AT&T and T-Mobile: Economies as an antitrust defense applied

Russell Pittman, Yan Li

Research output: Contribution to journalArticlepeer-review

3 Citations (Scopus)


From the beginning, the debate on the likely results of the proposed acquisition of T-Mobile USA by AT&T focused more on the claims of the parties that “immense” merger efficiencies would overwhelm any apparent losses of competition than on the presence or absence of those losses, and the factors that might affect them, such as market definition. The merging companies based their “economic model” of the merger on estimates of efficiencies derived from AT&T's “engineering model,” without addressing the credibility of the results of the latter in the context of the economics literature on the telecommunications sector. This article argues that the economics literature on economies of scale (especially) and economies of density in mobile telephony and elsewhere suggests caution in expecting such massive cost reductions from increasing the size of an already very large firm. It closes with an argument for the application of this perspective, where appropriate, in future discussions of merger efficiencies.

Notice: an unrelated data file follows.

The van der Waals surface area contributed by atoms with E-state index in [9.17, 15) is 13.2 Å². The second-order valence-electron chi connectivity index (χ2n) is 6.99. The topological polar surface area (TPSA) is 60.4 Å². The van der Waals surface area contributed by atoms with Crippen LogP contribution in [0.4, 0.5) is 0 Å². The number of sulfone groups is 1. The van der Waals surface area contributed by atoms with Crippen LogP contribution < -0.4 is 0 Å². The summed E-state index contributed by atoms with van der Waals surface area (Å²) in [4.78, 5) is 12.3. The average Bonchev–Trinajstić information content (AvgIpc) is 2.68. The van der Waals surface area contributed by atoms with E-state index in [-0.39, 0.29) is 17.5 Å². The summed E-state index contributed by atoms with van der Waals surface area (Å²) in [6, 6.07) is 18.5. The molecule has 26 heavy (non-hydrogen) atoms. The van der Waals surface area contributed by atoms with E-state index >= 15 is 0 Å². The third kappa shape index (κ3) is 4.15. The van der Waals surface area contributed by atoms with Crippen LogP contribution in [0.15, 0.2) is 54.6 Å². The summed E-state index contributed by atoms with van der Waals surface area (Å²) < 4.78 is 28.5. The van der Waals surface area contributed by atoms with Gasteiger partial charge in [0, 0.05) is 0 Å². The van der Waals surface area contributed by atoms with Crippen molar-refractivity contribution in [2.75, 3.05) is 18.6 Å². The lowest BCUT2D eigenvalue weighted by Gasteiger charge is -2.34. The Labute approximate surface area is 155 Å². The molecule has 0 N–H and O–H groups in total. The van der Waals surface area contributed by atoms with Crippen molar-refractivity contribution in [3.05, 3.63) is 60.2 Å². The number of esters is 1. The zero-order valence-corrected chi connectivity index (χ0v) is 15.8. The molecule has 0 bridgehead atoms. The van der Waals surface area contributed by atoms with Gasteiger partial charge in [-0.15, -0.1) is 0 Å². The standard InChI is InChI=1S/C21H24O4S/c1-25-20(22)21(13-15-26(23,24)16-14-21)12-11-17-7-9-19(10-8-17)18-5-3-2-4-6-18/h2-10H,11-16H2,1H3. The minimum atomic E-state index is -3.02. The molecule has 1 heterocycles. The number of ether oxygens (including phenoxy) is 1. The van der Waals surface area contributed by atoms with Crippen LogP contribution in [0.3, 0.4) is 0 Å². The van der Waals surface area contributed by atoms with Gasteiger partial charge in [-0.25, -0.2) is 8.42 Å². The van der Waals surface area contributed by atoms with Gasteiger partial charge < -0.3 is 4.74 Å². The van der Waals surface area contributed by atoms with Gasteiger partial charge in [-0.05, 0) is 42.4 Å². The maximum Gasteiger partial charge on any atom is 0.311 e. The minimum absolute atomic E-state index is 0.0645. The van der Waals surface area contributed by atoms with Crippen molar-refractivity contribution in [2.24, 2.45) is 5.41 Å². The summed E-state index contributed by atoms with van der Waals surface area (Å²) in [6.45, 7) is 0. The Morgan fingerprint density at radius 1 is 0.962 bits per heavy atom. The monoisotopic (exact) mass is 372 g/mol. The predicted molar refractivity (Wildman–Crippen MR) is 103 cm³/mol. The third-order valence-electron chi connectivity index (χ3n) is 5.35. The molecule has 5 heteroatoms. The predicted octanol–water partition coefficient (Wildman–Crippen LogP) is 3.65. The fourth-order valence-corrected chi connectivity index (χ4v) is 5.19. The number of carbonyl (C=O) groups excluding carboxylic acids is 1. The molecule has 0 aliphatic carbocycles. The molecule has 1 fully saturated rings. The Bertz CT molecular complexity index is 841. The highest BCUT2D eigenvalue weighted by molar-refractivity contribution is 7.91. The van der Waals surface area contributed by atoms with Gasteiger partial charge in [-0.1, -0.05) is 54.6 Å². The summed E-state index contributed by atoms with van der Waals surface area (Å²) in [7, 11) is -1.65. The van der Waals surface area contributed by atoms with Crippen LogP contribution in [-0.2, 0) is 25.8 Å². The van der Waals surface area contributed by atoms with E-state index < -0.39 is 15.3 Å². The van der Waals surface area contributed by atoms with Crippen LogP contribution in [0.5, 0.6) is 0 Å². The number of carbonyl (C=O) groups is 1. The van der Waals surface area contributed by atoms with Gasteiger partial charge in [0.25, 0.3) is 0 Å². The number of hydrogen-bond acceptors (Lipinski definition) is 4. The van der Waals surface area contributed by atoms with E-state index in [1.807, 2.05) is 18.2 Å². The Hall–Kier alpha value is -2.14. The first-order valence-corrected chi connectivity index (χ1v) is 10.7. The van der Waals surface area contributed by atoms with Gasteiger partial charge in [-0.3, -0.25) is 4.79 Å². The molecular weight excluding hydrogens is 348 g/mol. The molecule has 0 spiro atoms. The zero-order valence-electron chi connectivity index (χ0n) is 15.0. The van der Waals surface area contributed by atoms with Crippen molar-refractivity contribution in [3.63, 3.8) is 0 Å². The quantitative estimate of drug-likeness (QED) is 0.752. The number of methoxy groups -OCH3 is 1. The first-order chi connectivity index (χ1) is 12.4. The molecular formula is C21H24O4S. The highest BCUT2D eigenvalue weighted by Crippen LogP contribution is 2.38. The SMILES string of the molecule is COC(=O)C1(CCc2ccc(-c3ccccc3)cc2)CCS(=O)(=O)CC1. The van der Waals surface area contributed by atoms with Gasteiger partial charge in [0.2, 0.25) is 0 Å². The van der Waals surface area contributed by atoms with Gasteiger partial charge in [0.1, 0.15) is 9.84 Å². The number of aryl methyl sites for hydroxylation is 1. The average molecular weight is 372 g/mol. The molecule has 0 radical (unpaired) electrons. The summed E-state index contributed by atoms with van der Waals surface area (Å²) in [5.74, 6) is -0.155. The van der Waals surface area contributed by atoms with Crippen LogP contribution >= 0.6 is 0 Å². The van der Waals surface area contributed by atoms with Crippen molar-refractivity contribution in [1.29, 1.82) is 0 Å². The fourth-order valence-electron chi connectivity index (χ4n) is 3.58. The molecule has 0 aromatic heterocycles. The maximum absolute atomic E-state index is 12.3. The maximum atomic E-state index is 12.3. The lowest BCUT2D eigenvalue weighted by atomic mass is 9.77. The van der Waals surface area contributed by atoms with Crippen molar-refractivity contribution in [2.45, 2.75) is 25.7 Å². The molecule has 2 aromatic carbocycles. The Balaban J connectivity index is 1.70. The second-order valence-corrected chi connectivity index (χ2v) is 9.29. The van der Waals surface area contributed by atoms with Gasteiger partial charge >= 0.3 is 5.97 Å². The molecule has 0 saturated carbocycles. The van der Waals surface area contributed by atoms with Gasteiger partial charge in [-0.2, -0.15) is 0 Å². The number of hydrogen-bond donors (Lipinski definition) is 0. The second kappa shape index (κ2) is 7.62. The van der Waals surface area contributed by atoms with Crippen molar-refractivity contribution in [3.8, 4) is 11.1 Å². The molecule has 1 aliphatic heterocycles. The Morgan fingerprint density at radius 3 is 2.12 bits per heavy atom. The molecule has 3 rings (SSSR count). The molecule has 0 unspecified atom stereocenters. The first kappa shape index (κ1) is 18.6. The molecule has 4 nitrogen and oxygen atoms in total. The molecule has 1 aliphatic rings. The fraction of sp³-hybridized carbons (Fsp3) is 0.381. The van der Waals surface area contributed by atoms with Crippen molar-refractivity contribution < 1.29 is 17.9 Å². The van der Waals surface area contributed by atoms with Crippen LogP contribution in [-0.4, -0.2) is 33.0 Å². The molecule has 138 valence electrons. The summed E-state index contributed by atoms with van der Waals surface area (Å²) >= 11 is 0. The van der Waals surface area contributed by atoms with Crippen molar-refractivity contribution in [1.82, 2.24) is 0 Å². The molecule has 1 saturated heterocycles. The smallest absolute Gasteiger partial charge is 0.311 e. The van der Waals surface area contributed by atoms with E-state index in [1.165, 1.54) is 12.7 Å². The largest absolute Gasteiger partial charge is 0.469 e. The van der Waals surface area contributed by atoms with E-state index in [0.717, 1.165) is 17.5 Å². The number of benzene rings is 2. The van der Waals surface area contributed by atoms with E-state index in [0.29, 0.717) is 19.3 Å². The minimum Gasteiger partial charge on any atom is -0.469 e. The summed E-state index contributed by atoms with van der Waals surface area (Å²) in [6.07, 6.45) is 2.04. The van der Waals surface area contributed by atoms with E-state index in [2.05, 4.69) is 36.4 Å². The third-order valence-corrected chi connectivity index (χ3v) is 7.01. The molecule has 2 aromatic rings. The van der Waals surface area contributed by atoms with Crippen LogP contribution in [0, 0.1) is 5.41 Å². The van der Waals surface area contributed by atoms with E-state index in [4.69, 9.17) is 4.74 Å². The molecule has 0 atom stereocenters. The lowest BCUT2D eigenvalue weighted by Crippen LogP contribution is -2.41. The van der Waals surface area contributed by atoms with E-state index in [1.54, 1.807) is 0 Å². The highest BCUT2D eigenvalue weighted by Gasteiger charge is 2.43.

Original languageEnglish
Pages (from-to)49-63
Number of pages15
JournalJournal of Competition Law and Economics
Issue number1
Early online date22 Jan 2013
Publication statusPublished - Mar 2013

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